When a spacecraft enters a thick atmosphere at a high velocity, it rapidly compresses the gas in front of it, creating a hot, dense plasma. To protect against damage, spacecraft are typically covered by a heat shield material. Scientists for the first time used a tokamak to study what happens to these materials in a hot plasma. The research creates a path to improving heat shield materials for future planetary exploration.
Cooling a 150-million-degree plasma in an orderly and controllable fashion. Researchers at the DIII-D National Fusion Facility are studying a new method that uses boron-filled diamond shells to quickly cool fusion plasmas. Early experimental results and computer modeling indicate this method could avoid problems with traditional cooling approaches.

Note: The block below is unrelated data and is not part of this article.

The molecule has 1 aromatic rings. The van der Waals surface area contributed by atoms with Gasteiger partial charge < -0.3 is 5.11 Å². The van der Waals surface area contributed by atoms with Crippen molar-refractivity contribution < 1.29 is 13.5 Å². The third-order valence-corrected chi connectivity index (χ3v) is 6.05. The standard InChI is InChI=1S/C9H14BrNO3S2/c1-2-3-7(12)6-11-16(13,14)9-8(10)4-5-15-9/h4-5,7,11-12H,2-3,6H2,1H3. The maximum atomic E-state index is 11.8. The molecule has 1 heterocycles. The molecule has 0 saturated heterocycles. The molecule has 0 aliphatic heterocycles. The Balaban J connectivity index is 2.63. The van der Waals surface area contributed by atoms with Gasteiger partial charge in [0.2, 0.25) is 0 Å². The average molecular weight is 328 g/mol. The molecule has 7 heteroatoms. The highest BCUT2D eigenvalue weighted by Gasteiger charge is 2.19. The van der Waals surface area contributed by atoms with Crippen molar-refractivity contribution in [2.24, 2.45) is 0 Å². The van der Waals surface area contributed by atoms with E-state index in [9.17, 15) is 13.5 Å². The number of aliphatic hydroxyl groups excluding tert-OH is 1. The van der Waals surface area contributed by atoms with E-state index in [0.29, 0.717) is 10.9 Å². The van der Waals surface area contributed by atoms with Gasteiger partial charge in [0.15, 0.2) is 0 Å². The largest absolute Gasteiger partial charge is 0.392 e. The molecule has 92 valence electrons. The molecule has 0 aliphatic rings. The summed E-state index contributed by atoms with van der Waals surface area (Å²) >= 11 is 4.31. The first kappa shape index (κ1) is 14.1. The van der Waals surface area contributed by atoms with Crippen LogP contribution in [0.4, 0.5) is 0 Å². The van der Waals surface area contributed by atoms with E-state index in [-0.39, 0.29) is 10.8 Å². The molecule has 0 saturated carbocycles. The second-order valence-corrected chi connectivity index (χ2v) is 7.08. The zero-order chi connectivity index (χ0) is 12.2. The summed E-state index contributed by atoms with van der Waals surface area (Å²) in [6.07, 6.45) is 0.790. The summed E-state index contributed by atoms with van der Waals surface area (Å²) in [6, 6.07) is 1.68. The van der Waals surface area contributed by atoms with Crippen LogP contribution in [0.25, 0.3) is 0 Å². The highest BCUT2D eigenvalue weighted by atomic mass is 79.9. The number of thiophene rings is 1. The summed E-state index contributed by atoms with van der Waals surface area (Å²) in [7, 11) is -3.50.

Feature wraps-up wide-ranging PPPL talks on fusion and plasma science at the 61st American Physical Society-Department of Plasma Physics conference.
Thin-walled diamond shells carry payloads of boron dust; the dust mitigates destructive plasma disruptions in fusion confinement systems. The Science To put the energy-producing power of a star to work, researchers create and contain plasma—the ultra-hot gas that makes up…